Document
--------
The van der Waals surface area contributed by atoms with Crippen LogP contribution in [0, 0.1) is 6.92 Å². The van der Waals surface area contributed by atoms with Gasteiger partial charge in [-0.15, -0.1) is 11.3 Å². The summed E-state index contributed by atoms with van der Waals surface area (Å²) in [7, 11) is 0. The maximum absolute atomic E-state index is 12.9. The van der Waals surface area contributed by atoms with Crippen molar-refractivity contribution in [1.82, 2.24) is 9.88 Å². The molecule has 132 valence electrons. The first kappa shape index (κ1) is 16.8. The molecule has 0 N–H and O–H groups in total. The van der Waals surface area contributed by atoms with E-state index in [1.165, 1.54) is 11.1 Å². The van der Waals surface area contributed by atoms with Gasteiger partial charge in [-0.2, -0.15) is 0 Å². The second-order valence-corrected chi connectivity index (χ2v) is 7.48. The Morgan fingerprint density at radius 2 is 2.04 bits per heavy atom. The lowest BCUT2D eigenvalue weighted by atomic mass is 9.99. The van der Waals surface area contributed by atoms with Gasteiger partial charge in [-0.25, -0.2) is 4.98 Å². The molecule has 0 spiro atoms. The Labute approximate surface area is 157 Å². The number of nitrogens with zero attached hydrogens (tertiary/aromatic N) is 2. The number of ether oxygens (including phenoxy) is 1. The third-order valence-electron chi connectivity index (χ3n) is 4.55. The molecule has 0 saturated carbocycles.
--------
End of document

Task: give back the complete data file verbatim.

The van der Waals surface area contributed by atoms with Crippen LogP contribution in [0, 0.1) is 6.92 Å². The van der Waals surface area contributed by atoms with Gasteiger partial charge in [-0.15, -0.1) is 11.3 Å². The summed E-state index contributed by atoms with van der Waals surface area (Å²) in [7, 11) is 0. The maximum absolute atomic E-state index is 12.9. The van der Waals surface area contributed by atoms with Crippen molar-refractivity contribution in [1.82, 2.24) is 9.88 Å². The molecule has 132 valence electrons. The first kappa shape index (κ1) is 16.8. The molecule has 0 N–H and O–H groups in total. The van der Waals surface area contributed by atoms with E-state index in [1.165, 1.54) is 11.1 Å². The van der Waals surface area contributed by atoms with Gasteiger partial charge in [-0.2, -0.15) is 0 Å². The second-order valence-corrected chi connectivity index (χ2v) is 7.48. The Morgan fingerprint density at radius 2 is 2.04 bits per heavy atom. The lowest BCUT2D eigenvalue weighted by atomic mass is 9.99. The van der Waals surface area contributed by atoms with Gasteiger partial charge in [-0.25, -0.2) is 4.98 Å². The molecule has 0 spiro atoms. The Labute approximate surface area is 157 Å². The number of nitrogens with zero attached hydrogens (tertiary/aromatic N) is 2. The number of ether oxygens (including phenoxy) is 1. The third-order valence-electron chi connectivity index (χ3n) is 4.55. The molecule has 0 saturated carbocycles.